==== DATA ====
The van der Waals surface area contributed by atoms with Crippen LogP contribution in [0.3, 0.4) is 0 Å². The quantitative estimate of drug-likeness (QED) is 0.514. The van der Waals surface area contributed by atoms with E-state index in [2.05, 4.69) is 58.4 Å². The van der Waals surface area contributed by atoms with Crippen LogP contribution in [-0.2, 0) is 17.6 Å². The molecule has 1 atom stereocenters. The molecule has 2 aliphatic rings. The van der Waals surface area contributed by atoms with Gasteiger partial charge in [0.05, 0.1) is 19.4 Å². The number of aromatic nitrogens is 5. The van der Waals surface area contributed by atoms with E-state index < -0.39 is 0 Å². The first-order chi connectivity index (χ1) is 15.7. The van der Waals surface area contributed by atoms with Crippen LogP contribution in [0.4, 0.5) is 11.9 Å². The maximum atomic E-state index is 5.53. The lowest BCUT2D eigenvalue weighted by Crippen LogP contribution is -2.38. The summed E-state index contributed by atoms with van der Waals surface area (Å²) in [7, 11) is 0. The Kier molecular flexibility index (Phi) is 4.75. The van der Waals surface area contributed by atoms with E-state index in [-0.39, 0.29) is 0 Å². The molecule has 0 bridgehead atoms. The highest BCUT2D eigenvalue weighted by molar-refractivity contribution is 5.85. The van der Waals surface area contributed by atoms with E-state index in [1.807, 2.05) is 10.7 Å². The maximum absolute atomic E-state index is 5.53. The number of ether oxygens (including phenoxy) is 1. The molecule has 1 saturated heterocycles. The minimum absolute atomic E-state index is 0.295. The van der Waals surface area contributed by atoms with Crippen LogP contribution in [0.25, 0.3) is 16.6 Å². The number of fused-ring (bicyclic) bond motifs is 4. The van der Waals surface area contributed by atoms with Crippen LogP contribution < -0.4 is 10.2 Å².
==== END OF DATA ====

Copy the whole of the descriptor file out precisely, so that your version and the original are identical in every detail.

The van der Waals surface area contributed by atoms with Crippen LogP contribution in [0.3, 0.4) is 0 Å². The quantitative estimate of drug-likeness (QED) is 0.514. The van der Waals surface area contributed by atoms with E-state index in [2.05, 4.69) is 58.4 Å². The van der Waals surface area contributed by atoms with Crippen LogP contribution in [-0.2, 0) is 17.6 Å². The molecule has 1 atom stereocenters. The molecule has 2 aliphatic rings. The van der Waals surface area contributed by atoms with Gasteiger partial charge in [0.05, 0.1) is 19.4 Å². The number of aromatic nitrogens is 5. The van der Waals surface area contributed by atoms with E-state index < -0.39 is 0 Å². The first-order chi connectivity index (χ1) is 15.7. The van der Waals surface area contributed by atoms with Crippen LogP contribution in [0.4, 0.5) is 11.9 Å². The maximum atomic E-state index is 5.53. The lowest BCUT2D eigenvalue weighted by Crippen LogP contribution is -2.38. The summed E-state index contributed by atoms with van der Waals surface area (Å²) in [7, 11) is 0. The Kier molecular flexibility index (Phi) is 4.75. The van der Waals surface area contributed by atoms with E-state index in [-0.39, 0.29) is 0 Å². The molecule has 0 bridgehead atoms. The highest BCUT2D eigenvalue weighted by molar-refractivity contribution is 5.85. The van der Waals surface area contributed by atoms with E-state index in [1.807, 2.05) is 10.7 Å². The maximum absolute atomic E-state index is 5.53. The number of ether oxygens (including phenoxy) is 1. The molecule has 1 saturated heterocycles. The minimum absolute atomic E-state index is 0.295. The van der Waals surface area contributed by atoms with Crippen LogP contribution in [0.25, 0.3) is 16.6 Å². The number of fused-ring (bicyclic) bond motifs is 4. The van der Waals surface area contributed by atoms with Crippen LogP contribution < -0.4 is 10.2 Å².